The one name that has started to float around in the rumour mill is Marc-Edouard Vlasic out of San Jose. The Sharks are a team in turmoil, and there’s no telling what their plan is for the future. If they’re truly set on a rebuild, Vlasic might be available. It’s unlikely, but the Oilers have some pieces that might be of interest. A package that includes the first round pick acquired from Pittsburgh, plus Martin Marincin, would be a start, and the Oilers would probably need to add. Whether the Sharks would feel comfortable dealing Vlasic to a division rival remains to be seen.

On the free agent front, there are a few names that should capture the interest of the Oilers brass. LA’s Andrej Sekera or Nashville’s Cody Franson fit the mold of the strong puck-mover who can play 22-24 minutes a night, while the more defensive Johnny Oduya of the Blackhawks would add some stability to the Top 4. Another trade option that might be available and would only cost a prospect or draft pick is Tampa Bay’s Jason Garrison. Tampa Bay has a logjam on defence, and Garrison would bring the big shot the Oilers have sorely been lacking on the power play.




The most important area that absolutely needs to be addressed this summer is the goaltending. The Oilers ranked at or near the bottom of the league in every major goaltending category, and this team won’t be going anywhere unless those numbers improve substantially. Ben Scrivens is signed for another year and is a very capable backup, but he made it clear this year that he’s not capable of carrying the load. An upgrade at this position is a must, and there are plenty of options that should entice the Oilers.

A quick look at the free agent market shows three names that jump out: Antti Niemi, Michael Neuvirth, and Jhonas Enroth. Of these three, the guy that most Oiler fans want to see in blue and orange next year is Antti Niemi, but I’m not so sure that’s a great idea. He’s obviously an upgrade on anything the Oilers have had in net over the past decade, but the idea of Antti Niemi is much better than what Antti Niemi really is. As a starter, he has posted four seasons (out of six) with a save percentage of .914 or lower, which is below-average to average compared to other NHL seasons, and his career high mark is .924. He has also played behind a very solid San Jose Sharks team, so who knows what’ll happen when he looks up and sees Nikitin and Schultz “defending” in front of him. It’s well-documented that the Sharks can’t handle the pressure when the games get tough, and Niemi is part of that problem. Plus, since he’s the marquee free agent, it might cost a boat load to get him here.

Luckily, there’s a younger, cheaper, and potentially better goalie available: Michael Neuvirth. The 27 year-old is currently backing up Jaroslav Halak on Long Island, but is coming off two seasons in Buffalo where he posted a save percentage of .918. A .918 in Buffalo is like a .930 anywhere else, and for half the price of Niemi, would be an excellent option for the next couple years in a 50-30 split with Scrivens, until Laurent Brossoit is ready to take over. Some might argue that bringing in Neuvirth would be another gamble, which is fair, but at least this time the Oilers will be making a bet with the odds in their favor.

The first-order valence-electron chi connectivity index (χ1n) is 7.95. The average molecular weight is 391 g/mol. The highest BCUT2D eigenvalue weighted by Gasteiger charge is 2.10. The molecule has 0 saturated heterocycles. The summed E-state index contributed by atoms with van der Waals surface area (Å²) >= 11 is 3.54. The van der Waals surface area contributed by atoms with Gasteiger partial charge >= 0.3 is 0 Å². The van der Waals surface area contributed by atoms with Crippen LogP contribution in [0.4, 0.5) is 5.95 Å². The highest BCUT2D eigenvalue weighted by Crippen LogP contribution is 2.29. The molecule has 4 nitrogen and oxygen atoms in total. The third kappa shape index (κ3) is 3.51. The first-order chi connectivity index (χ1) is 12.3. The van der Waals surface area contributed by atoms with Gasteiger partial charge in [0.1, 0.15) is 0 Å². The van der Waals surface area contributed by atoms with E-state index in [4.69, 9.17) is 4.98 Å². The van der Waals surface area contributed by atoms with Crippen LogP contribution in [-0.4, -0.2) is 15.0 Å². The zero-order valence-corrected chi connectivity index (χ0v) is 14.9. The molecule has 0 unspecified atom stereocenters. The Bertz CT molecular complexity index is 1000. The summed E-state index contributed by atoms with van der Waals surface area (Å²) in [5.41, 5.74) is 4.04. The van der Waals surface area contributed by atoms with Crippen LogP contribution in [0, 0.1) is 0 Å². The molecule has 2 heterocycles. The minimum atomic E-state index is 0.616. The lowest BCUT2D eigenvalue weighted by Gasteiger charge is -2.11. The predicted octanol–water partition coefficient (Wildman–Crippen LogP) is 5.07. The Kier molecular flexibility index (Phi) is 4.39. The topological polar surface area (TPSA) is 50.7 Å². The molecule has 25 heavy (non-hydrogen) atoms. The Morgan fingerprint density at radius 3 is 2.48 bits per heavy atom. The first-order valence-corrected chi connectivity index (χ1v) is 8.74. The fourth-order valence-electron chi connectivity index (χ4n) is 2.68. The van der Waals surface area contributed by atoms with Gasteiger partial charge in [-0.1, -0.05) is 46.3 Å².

On the trade front, a couple more established names should be available for the short-term, and while their cap hits are high, the price to acquire one of them would be reasonable. Carolina’s Cam Ward is no stranger to Oilers fans, and the Sherwood Park native finished off the season on a high note thanks to finally being healthy. He has one year at $6 million remaining on his deal, and with Anton Khudobin sharing the net with him, he should be available. Another team with a goaltending logjam appears to be the Ottawa Senators, thanks to the success of “the Hamburgler” Andrew Hammond. Logic tells us that one of Craig Anderson or Robin Lehner will be dealt this summer, and if I’m the Senators I’m holding on to the younger guy. Anderson battled injuries at times over the past couple seasons, but has put up solid numbers as a number one guy in both Ottawa and Colorado, and carries a cap hit of $4.2 million over the next three seasons. Depending on Ottawa’s asking price, Anderson would be an excellent option to carry the load for the Oilers in the near future.


Behind the bench, Edmonton appears to have their hearts set on former San Jose Sharks bench boss Todd McLellan, which is fine with me as long as Todd Nelson stays on in the associate role. McLellan has been a successful head coach or assistant coach everywhere he’s been, and is highly regarded throughout the hockey world. Todd Nelson may (or may not) be ready to guide an NHL team on his own, but he’s a player’s coach who seems to be very well liked by everyone in the organization, and the young guys all played the best hockey of the season under his watch. It would be a shame if he didn’t return next season.

Some of you may be wondering about prospects Leon Draisaitl and Darnell Nurse, who I project will begin the season in the American Hockey League, and should stay there. The Oilers have no reason to rush either guy, and Nurse will benefit from some proper seasoning at the pro level. In Draisaitl’s case, there’s no spot for him in the NHL lineup yet, and he will most likely be used as a trade bait to try and land a top pairing defenceman. If he remains Oilers property, he might slot in on the wing, but for now there’s no harm in allowing him to excel in the AHL. The Oilers have enough youth in their lineup as it is, and the losing environment can be toxic for a player (but hopefully that will change).  Additionally, if the Oilers manage to sign college free agent goaltender Matt O’Connor, they’ll be set with two solid prospect goaltenders who can battle it out in Bakersfield for the next season or two.


2015 represents a new hope for the Edmonton Oilers and their community, and it all gets started on June 26th at the NHL Entry Draft. Exhale, Oilers fans: a new beginning is just around the corner.